The Grenadier lineup has permanent four-wheel drive and features a manually operated two-speed transfer case with 4H and 4L (2.5:1 ratio produced by Tremec), as well as a standard center-locking differential. However, it can take a time or two to fully engage 4L it via its stout lever. Optional front and rear differential lockers are electronically actuated via ceiling-mounted push buttons. Front and rear lockers are standard on the Trialmaster but are factory available for the Fieldmaster and base Grenadier.
Wheel articulation is 9 inches in the front and 12 inches in the rear, with total wheel travel measuring 23 inches (I used every inch). The Grenadier lineup has 10.4 inches of ground clearance (less than a Jeep Wrangler Rubicon JL) and a wading depth of 31.5 inches. It has an approach angle of 35.5 degrees, a departure angle of 36.1, and a breakover angle of 28.2 degrees. INEOS Automotive says it can lean to its side up to 45 degrees, too (though I wasn’t able to test it to that intensity).
Other Off-Road Elements
The INEOS Grenadier includes 17-inch and 18-inch steel and alloy wheel options and three-peak mountain-snowflake-rated tire choices: 265/70R17 or 255/70R18 Bridgestone Dueler all-terrain tires (great for on-road use) or LT265/70R17 or LT255/70R18 BFGoodrich KO2 all-terrains (excellent off-road rubber).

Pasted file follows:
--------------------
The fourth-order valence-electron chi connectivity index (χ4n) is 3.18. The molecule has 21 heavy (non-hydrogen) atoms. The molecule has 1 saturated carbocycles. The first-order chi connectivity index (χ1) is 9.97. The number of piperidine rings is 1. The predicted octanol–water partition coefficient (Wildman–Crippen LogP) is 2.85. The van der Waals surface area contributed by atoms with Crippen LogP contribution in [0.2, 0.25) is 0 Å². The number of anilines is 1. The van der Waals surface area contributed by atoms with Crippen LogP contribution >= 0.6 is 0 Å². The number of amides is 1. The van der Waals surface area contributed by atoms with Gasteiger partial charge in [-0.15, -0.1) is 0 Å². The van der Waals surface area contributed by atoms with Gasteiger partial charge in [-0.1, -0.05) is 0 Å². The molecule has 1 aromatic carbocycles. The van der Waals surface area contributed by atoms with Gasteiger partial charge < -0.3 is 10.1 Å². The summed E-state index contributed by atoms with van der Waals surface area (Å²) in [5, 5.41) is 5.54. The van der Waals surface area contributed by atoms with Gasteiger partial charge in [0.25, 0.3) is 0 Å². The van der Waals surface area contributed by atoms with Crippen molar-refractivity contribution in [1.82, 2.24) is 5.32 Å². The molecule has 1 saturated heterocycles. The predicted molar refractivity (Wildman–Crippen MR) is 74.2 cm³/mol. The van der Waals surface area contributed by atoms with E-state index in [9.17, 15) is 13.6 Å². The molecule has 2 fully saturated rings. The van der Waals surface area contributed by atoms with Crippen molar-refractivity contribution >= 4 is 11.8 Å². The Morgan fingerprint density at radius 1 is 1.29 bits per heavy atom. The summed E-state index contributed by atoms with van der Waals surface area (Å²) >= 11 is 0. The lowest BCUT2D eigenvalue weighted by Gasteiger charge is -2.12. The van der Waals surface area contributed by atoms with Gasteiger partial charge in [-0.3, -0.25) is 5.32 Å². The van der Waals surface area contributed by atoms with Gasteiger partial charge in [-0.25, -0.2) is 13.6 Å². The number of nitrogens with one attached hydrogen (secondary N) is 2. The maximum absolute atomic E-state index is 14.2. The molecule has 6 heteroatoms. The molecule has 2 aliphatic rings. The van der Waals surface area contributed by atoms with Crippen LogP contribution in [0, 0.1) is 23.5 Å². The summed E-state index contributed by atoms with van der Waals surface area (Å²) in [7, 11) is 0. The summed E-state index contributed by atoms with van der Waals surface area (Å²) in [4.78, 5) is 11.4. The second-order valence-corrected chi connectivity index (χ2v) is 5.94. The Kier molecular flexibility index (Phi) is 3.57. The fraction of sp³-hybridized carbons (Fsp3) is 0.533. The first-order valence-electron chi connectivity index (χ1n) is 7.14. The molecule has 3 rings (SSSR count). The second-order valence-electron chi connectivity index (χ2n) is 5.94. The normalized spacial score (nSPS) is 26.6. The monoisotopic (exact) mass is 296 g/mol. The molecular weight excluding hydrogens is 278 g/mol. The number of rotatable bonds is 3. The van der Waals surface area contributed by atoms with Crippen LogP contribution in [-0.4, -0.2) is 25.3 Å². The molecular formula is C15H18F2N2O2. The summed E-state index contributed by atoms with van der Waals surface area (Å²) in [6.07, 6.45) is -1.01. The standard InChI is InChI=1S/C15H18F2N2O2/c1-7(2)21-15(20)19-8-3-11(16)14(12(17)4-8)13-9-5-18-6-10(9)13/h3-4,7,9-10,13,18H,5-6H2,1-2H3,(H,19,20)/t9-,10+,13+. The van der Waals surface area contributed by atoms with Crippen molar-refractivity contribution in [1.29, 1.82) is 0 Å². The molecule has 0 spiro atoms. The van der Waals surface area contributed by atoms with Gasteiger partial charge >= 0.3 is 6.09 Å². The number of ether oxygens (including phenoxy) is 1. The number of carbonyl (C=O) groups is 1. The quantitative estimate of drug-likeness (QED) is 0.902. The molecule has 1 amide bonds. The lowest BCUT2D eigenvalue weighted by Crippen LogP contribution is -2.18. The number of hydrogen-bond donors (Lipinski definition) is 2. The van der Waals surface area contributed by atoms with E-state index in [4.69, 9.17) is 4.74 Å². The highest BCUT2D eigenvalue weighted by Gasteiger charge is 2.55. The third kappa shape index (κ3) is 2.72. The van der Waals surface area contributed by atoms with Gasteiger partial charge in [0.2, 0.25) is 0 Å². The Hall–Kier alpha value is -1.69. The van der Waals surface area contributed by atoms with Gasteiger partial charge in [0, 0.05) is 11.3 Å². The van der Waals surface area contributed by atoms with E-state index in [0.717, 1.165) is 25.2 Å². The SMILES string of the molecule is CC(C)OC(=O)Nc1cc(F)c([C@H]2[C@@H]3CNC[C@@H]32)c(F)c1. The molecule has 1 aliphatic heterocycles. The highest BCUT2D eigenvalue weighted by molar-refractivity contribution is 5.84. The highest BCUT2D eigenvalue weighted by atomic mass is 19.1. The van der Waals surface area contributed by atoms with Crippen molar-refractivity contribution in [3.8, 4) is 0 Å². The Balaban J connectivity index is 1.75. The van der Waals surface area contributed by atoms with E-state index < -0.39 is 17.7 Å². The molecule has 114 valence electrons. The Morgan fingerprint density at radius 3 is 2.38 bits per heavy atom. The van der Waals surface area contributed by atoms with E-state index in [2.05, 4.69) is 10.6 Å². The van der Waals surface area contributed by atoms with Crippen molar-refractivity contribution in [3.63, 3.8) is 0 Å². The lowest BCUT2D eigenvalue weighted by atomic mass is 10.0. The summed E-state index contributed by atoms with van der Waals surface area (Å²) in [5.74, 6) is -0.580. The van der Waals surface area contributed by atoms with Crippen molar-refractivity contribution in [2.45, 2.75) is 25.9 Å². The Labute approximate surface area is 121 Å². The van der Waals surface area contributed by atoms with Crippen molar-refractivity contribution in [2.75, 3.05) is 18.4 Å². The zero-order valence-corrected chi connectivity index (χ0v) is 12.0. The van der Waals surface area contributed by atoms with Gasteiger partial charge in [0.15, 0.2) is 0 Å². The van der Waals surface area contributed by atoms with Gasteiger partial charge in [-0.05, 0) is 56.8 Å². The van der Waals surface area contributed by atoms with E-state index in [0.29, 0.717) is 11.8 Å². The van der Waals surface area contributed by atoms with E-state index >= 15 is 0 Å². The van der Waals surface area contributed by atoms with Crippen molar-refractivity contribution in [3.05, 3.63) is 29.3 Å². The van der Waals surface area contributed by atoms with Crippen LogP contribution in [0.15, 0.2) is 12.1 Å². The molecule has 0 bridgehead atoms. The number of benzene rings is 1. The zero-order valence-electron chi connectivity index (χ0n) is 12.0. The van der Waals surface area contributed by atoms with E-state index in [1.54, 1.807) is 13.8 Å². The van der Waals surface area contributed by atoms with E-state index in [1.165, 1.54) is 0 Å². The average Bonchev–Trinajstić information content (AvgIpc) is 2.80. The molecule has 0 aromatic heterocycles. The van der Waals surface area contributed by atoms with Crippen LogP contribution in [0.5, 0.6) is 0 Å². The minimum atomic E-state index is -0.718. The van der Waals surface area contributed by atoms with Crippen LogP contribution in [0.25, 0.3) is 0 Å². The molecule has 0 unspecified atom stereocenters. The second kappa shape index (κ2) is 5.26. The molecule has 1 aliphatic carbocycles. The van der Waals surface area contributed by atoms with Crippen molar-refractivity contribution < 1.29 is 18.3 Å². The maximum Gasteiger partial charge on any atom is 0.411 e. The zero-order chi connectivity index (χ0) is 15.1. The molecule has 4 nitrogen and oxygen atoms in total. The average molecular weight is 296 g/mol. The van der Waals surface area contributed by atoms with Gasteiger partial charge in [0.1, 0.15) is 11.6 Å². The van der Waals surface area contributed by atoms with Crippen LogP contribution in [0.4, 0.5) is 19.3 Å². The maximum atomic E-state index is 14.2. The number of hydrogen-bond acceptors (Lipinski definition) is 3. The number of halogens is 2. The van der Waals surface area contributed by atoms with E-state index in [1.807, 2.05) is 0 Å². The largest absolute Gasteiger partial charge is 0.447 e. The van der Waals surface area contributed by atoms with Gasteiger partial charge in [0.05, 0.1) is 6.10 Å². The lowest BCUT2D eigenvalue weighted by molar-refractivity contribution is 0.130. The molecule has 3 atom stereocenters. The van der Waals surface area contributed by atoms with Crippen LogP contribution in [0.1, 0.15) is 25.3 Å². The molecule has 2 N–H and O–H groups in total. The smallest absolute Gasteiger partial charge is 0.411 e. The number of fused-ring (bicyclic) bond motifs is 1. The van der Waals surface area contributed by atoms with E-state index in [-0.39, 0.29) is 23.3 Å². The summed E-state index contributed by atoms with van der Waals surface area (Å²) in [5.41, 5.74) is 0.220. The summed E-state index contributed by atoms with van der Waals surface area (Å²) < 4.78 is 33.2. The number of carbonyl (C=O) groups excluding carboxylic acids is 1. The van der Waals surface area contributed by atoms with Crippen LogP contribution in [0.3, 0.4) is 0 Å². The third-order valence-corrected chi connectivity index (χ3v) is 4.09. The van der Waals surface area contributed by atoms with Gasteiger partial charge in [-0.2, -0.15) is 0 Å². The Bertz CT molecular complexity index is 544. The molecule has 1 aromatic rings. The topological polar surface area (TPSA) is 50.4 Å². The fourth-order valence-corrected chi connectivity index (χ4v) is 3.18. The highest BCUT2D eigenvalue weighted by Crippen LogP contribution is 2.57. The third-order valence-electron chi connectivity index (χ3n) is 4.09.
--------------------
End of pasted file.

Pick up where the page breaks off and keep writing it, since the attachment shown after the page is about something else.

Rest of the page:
The BFGoodrich KO2 all-terrain tires were swapped on all testers due to the nature of the terrain we were driving (in my opinion, a grippingly solid choice). Note: BFGoodrich KO2s are normally standard on Trialmaster and base Grenadier editions and Bridgestone Duelers are standard on the Fieldmaster model.
The Grenadier also includes standard front/fuel tank and rear skid plates (which came in handy when slogging through deep partially frozen mud bogs and thick ice-lined trails). Additionally, external roof-mounted pre-wiring for auxiliary accessories and cargo-hauling L-tracks are also included—items not found on the comparative competition.
Modular steel bumpers are standard, and a factory-available front-integrated bespoke RED winch can be ordered (it’s made in Britain and includes synthetic rope and a wireless remote). Note: A wired remote wasn’t mentioned and may not be included. A rear removable winch is also available.
The Euro-spec bumper on our tester had no access point to realign the synthetic winch rope after use if needed. However, when asked for information on the North American-spec factory-winch bumper design, a product team spokesman from INEOS Automotive said, “There is easier access—unfortunately, we don’t have any images to share.” Actual access points to service the winch on our bumper design remain to be seen.